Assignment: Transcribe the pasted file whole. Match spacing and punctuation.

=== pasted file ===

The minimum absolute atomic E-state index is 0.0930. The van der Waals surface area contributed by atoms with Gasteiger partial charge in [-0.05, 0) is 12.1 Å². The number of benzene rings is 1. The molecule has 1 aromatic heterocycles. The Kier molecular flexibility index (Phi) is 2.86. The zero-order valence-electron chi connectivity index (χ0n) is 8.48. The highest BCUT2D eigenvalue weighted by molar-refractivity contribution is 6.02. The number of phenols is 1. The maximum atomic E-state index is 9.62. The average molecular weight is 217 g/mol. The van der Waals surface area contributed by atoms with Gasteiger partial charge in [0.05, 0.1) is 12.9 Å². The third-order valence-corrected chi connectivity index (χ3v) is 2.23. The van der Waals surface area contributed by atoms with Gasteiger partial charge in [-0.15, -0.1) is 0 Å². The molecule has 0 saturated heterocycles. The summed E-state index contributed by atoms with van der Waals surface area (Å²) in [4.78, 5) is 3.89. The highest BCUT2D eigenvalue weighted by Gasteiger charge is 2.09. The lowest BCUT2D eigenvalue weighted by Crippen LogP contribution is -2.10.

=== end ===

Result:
The minimum absolute atomic E-state index is 0.0930. The van der Waals surface area contributed by atoms with Gasteiger partial charge in [-0.05, 0) is 12.1 Å². The number of benzene rings is 1. The molecule has 1 aromatic heterocycles. The Kier molecular flexibility index (Phi) is 2.86. The zero-order valence-electron chi connectivity index (χ0n) is 8.48. The highest BCUT2D eigenvalue weighted by molar-refractivity contribution is 6.02. The number of phenols is 1. The maximum atomic E-state index is 9.62. The average molecular weight is 217 g/mol. The van der Waals surface area contributed by atoms with Gasteiger partial charge in [0.05, 0.1) is 12.9 Å². The third-order valence-corrected chi connectivity index (χ3v) is 2.23. The van der Waals surface area contributed by atoms with Gasteiger partial charge in [-0.15, -0.1) is 0 Å². The molecule has 0 saturated heterocycles. The summed E-state index contributed by atoms with van der Waals surface area (Å²) in [4.78, 5) is 3.89. The highest BCUT2D eigenvalue weighted by Gasteiger charge is 2.09. The lowest BCUT2D eigenvalue weighted by Crippen LogP contribution is -2.10.